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  1. Orthopaedic practitioner

    Orthopaedic practitioners help patients recover from injury or surgery as quickly as possible by making sure casts and splints are fitted correctly. 

    To become a fully qualified orthopaedic practitioner, you need to take the British Casting Certificate. You can take the five-week course as a block or by day release. To get on the course, you need at least a year’s experience of casting work.
    As an orthopaedic practitioner you will typically start on AfC band 3. With further training and experience, you could apply for more senior positions at bands 4 and 5. Orthopaedic practitioners work standard hours of around 37.5 a week. They may work shifts, which could involve nights, early starts, evenings and weekends.Terms and conditions will usually be different for clinical support staff working outside of the NHS.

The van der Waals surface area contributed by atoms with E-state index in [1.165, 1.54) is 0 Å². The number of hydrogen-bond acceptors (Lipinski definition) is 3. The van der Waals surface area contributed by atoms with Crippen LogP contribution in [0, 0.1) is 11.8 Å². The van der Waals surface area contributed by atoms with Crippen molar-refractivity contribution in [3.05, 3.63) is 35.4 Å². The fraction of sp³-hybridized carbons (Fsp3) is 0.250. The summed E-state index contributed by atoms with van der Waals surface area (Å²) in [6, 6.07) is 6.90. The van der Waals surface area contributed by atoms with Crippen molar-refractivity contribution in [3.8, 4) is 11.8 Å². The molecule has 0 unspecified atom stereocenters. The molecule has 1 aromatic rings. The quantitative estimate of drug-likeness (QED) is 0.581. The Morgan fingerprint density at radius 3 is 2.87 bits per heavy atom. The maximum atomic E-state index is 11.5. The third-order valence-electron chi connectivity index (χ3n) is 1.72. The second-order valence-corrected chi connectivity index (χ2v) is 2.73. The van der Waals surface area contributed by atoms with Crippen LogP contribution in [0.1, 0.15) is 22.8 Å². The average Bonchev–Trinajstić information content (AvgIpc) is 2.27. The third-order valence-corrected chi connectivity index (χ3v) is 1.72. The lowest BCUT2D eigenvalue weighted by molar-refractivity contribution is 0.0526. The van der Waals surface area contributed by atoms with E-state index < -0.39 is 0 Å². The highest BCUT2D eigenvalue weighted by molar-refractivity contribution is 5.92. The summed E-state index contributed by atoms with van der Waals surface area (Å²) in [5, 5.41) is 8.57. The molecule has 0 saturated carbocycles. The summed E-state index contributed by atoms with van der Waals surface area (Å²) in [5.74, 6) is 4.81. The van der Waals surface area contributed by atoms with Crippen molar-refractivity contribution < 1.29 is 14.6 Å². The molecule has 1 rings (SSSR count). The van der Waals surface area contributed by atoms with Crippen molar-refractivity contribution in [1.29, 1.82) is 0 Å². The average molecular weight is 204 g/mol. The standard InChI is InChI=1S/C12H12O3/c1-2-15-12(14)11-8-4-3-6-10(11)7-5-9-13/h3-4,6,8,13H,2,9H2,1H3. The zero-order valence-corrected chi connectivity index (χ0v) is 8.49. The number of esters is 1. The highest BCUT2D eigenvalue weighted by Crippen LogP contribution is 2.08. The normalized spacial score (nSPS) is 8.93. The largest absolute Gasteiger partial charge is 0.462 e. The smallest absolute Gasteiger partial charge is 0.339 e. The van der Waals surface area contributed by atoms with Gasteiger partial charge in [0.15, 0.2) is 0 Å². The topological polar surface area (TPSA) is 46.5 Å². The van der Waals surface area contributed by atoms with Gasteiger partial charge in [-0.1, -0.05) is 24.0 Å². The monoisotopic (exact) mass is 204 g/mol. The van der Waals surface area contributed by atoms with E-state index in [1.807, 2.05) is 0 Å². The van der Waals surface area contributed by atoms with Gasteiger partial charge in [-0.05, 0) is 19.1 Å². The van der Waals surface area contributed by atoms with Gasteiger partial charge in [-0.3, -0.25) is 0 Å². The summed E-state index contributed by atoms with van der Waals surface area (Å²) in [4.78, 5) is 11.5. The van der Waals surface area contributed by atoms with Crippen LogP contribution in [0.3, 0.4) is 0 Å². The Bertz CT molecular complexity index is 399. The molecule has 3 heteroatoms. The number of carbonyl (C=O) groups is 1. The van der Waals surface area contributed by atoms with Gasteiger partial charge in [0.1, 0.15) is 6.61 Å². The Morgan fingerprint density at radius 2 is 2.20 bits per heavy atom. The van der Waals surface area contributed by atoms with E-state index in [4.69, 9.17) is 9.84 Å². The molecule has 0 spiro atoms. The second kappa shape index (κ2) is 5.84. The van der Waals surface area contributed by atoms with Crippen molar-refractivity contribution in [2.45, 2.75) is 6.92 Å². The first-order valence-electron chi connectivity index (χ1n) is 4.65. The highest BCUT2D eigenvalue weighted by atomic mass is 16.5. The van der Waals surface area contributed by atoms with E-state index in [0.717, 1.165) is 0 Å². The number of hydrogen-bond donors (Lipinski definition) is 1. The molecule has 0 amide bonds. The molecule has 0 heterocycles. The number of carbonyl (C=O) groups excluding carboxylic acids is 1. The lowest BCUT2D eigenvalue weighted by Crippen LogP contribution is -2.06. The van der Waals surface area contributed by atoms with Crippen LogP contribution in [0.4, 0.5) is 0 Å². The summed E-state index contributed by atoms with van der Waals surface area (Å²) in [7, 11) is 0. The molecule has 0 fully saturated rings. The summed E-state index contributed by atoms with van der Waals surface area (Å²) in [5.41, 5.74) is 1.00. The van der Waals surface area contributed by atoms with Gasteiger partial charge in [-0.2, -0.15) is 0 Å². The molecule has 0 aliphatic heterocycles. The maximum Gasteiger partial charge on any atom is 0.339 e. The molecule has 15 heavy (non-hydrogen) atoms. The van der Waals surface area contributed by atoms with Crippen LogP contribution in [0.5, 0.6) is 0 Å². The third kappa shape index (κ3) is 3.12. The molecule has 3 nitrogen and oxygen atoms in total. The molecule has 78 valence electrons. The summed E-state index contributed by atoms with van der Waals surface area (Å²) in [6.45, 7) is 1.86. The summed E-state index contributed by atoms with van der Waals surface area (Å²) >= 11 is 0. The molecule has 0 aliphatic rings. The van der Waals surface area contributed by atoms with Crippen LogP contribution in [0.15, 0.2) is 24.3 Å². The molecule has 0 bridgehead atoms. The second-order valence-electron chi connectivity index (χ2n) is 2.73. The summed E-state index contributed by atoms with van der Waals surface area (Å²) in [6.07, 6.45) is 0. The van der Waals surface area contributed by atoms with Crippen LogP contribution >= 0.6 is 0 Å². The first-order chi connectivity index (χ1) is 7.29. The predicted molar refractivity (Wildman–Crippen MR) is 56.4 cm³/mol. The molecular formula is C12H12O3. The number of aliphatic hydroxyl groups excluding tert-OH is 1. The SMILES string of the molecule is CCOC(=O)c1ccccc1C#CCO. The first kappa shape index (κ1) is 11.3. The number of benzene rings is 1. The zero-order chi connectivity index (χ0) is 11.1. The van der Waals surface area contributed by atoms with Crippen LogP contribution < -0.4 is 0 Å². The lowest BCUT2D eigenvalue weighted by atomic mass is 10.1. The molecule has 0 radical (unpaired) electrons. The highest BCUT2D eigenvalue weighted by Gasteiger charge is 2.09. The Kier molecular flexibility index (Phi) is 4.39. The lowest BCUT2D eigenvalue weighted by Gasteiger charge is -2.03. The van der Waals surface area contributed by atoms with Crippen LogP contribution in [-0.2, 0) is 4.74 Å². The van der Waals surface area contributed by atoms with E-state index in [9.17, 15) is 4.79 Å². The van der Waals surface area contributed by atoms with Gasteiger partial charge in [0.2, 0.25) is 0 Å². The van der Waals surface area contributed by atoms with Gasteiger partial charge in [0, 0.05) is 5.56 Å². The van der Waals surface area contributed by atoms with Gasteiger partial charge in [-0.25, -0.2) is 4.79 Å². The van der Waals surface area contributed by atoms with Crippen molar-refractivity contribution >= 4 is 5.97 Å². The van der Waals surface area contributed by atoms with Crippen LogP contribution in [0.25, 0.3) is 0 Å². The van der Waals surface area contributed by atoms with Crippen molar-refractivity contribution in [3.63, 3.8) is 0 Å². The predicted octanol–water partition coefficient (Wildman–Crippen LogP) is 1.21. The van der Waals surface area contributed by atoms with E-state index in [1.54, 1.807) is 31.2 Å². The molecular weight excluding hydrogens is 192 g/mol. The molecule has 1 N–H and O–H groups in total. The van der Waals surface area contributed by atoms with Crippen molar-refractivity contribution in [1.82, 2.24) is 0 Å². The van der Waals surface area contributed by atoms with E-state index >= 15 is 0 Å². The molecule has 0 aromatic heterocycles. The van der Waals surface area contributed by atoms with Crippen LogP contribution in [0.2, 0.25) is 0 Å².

To work as an orthopaedic practitioner, you need to be happy to be hands-on with patients, willing to work with messy materials, able to deal with people who are upset, confident and reassuring, able to follow procedures, work quickly and carefully, and able to work alone or in a team. You'll also need good manual (hand) skills, organisation skills, good communication skills with the ability to explain treatment to patients and reassure them.
    You could progress to senior roles within the plaster room. You could apply to train as an assistant practitioner or with the appropriate qualifications for entry to university, train as a healthcare professional such as nurse, physiotherapist, prosthetist or orthotist.
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